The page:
Teaching particle meanings for phrasal verbs
Monday 24 October 2011
by Liz Walter
Is there any value in trying to teach students the meanings of adverbs and prepositions commonly used in phrasal verbs? Could it help them understand phrasal verbs they have never met before?
I was thinking about this the other day when a friend told me she was ‘Hoxtoned out’, by which she meant that she had stayed at the Hoxton hotel in London so many times that it had begun to lose its appeal. Native speakers do this sort of thing all the time. We have no trouble processing the information that an actress ‘corseted up’ to star in a period drama or that a dancer ‘tangoed off’ into another room.
In our book Phrasal Verbs for Natural English, there is one unit on this topic, in which we cover on in the sense of continuing (struggle on, keep on), up in the sense of making things better, more attractive, etc. (perk up, liven up), off in the senses of dividing something (chop off, cordon off) and getting rid of someone or something (frighten off, sell off), and out in the sense of giving something to lots of people (hand out, dish out).
We included this unit because we felt that it was useful to introduce students to the idea that the meanings of particles are not always random, and that it can be helpful for them to look out for patterns in the phrasal verbs they learn. However, my own feeling is that this is quite a tricky thing for students to do at anything other than a very advanced level, and that too much emphasis on teaching particles is likely to be confusing.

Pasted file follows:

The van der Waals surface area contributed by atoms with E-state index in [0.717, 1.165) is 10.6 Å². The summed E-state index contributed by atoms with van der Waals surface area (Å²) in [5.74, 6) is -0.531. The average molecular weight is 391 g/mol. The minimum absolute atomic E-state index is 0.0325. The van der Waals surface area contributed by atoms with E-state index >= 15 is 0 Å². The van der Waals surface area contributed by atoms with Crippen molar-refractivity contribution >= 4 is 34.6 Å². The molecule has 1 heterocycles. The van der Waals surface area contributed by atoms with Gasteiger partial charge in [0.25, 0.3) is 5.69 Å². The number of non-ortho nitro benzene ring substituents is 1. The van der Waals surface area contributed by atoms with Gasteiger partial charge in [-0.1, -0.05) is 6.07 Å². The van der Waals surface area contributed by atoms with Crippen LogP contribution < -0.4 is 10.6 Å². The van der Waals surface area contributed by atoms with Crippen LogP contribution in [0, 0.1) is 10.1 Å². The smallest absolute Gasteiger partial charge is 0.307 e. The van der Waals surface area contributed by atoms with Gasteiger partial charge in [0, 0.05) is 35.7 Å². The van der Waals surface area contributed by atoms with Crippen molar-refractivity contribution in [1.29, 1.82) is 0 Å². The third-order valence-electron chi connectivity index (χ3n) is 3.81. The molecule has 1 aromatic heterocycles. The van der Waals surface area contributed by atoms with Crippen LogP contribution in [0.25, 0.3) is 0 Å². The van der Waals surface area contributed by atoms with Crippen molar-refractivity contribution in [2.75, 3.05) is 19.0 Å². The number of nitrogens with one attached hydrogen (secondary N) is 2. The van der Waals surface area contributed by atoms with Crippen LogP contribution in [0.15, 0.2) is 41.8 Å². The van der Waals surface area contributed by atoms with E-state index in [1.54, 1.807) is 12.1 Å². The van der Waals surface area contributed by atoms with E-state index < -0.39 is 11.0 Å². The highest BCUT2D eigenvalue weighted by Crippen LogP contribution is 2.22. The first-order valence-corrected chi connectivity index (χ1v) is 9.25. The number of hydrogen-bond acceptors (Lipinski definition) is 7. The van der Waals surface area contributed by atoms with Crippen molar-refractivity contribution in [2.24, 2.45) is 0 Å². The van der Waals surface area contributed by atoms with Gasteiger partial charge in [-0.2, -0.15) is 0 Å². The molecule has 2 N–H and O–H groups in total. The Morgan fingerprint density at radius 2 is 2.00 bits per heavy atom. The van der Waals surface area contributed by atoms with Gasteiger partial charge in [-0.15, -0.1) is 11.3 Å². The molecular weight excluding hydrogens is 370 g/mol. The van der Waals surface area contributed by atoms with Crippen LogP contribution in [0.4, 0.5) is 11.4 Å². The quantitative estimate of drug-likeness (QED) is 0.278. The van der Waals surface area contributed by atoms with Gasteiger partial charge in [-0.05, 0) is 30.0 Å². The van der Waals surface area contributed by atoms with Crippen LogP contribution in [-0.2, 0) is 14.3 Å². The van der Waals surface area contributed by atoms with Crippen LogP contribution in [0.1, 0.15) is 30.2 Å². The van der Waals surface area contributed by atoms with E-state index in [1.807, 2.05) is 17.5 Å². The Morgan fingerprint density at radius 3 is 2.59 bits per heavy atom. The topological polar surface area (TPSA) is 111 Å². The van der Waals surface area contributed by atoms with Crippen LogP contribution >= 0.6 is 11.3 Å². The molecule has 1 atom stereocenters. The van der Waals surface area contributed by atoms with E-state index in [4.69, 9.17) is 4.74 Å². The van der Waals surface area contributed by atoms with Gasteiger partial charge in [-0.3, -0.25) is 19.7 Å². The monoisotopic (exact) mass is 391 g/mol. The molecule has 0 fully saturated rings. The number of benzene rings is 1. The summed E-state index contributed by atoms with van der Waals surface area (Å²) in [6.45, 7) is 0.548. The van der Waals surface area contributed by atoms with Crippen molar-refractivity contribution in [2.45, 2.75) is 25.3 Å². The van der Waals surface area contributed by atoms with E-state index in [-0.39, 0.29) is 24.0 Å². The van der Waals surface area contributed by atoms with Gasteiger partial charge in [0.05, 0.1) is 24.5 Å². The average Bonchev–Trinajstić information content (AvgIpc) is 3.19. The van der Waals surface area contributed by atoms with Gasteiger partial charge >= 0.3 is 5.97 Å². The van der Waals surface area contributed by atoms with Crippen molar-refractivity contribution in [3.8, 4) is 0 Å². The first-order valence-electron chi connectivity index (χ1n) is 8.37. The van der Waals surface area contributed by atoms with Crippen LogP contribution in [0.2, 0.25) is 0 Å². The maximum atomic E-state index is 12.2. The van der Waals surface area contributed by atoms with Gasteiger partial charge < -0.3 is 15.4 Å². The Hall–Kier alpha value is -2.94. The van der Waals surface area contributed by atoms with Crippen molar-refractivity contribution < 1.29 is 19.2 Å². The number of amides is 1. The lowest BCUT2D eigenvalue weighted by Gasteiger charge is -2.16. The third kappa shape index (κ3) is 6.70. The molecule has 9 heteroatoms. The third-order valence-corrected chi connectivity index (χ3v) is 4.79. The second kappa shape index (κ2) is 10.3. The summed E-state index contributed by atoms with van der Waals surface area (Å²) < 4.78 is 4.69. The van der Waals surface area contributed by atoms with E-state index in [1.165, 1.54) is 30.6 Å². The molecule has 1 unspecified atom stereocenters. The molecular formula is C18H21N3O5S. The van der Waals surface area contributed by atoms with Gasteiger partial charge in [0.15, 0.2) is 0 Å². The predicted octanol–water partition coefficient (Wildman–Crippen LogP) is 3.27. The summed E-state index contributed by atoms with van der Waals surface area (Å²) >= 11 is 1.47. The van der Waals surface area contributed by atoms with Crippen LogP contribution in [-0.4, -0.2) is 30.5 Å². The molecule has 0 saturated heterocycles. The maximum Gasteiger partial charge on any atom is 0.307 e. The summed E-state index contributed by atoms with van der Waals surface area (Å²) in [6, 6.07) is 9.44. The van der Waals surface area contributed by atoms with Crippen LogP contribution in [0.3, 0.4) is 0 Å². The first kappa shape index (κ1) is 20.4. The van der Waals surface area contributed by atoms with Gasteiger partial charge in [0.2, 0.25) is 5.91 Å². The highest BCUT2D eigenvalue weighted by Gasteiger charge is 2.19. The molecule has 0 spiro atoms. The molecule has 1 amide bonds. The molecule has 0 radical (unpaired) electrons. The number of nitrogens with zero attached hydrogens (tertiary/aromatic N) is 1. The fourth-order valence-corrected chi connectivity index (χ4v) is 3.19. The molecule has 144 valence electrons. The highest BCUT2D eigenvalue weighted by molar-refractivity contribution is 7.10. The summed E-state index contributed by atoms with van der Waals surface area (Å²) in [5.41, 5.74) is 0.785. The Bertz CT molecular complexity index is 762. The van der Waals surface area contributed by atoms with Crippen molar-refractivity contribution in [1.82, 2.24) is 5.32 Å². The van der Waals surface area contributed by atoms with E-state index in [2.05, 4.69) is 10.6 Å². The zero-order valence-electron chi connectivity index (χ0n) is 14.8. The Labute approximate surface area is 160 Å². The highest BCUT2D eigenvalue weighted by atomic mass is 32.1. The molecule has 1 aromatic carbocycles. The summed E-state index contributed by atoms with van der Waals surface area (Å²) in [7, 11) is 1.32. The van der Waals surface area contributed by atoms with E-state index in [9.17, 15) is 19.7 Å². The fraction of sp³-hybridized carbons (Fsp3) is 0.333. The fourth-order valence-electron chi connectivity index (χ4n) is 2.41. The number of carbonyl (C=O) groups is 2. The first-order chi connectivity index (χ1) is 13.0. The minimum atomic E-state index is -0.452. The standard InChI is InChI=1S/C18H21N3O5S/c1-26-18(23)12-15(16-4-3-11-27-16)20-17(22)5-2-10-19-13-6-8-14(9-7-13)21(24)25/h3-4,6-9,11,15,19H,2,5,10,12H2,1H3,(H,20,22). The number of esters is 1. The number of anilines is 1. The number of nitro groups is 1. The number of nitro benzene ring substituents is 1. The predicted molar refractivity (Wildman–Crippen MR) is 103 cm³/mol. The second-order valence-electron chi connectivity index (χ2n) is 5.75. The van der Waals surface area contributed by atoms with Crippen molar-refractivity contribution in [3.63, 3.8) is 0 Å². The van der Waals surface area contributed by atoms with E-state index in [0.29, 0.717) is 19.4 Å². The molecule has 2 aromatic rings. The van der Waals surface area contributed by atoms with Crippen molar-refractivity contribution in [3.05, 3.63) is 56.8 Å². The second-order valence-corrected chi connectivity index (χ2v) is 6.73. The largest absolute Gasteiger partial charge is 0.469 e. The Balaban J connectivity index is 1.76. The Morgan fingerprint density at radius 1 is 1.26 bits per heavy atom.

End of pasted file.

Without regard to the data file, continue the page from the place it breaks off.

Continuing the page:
One of the things that is so difficult about many phrasal verbs is the juxtaposition of common, polysemous verbs and common, polysemous particles. There are no chapters with headings like ‘Phrasal verbs with give and go‘ in our book – we felt that this (quite common) approach is only likely to confirm students in the idea that they will never master phrasal verbs. Rather than look for patterns, which are often tenuous at best, it is much better, surely, to teach phrasal verbs as single lexical items in common and relevant contexts, particularly for those phrasal verbs we wish our students to use productively.
For comprehension, rather than focusing on the particle, it is almost certainly easier for students to glean meaning by analogy to a complete phrasal verb that they already know. So, for example, if they have been taught ‘eat up’ or ‘swallow up’ in the sense of using up an amount of something such as money or time, they are much more likely to be able to cope with ‘gobble up’ in the same sense than if they have only been taught that ‘up’ is commonly used for using the whole of something.
In the vast majority of cases, the core of the meaning of a phrasal verb resides more in the verb than the particle. Of course, the choice of particle is never random – my friend could not have said she was ‘Hoxtoned up’ with the same meaning – but if a student can understand the meaning of the verb, the context of use will usually be of much more importance in understanding the whole phrasal verb than trying to work out the sense of the particle. The student who is able to produce ‘Hoxoned out’ is way beyond the level of our book!
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